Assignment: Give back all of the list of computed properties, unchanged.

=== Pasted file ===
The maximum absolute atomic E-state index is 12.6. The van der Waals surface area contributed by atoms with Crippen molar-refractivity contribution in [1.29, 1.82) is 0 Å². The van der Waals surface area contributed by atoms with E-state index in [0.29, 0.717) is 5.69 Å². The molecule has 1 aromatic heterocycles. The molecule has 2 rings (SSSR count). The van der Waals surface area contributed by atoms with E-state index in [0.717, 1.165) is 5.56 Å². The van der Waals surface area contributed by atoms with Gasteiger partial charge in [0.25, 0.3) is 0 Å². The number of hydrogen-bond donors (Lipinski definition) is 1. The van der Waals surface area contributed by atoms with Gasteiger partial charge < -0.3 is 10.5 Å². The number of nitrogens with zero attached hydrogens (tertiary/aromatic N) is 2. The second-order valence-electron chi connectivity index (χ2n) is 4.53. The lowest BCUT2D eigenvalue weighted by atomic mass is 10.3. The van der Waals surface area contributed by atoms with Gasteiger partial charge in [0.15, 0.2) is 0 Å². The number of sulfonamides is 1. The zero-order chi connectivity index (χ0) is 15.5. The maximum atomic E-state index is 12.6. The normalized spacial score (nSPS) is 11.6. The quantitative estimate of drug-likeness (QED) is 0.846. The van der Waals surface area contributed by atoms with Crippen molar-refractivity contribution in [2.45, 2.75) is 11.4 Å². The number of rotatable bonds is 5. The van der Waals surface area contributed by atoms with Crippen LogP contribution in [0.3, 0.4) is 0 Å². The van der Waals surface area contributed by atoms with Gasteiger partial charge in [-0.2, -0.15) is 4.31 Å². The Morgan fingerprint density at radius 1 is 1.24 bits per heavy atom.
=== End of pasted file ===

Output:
The maximum absolute atomic E-state index is 12.6. The van der Waals surface area contributed by atoms with Crippen molar-refractivity contribution in [1.29, 1.82) is 0 Å². The van der Waals surface area contributed by atoms with E-state index in [0.29, 0.717) is 5.69 Å². The molecule has 1 aromatic heterocycles. The molecule has 2 rings (SSSR count). The van der Waals surface area contributed by atoms with E-state index in [0.717, 1.165) is 5.56 Å². The van der Waals surface area contributed by atoms with Gasteiger partial charge in [0.25, 0.3) is 0 Å². The number of hydrogen-bond donors (Lipinski definition) is 1. The van der Waals surface area contributed by atoms with Gasteiger partial charge < -0.3 is 10.5 Å². The number of nitrogens with zero attached hydrogens (tertiary/aromatic N) is 2. The second-order valence-electron chi connectivity index (χ2n) is 4.53. The lowest BCUT2D eigenvalue weighted by atomic mass is 10.3. The van der Waals surface area contributed by atoms with Gasteiger partial charge in [0.15, 0.2) is 0 Å². The number of sulfonamides is 1. The zero-order chi connectivity index (χ0) is 15.5. The maximum atomic E-state index is 12.6. The normalized spacial score (nSPS) is 11.6. The quantitative estimate of drug-likeness (QED) is 0.846. The van der Waals surface area contributed by atoms with Crippen molar-refractivity contribution in [2.45, 2.75) is 11.4 Å². The number of rotatable bonds is 5. The van der Waals surface area contributed by atoms with Crippen LogP contribution in [0.3, 0.4) is 0 Å². The van der Waals surface area contributed by atoms with Gasteiger partial charge in [-0.2, -0.15) is 4.31 Å². The Morgan fingerprint density at radius 1 is 1.24 bits per heavy atom.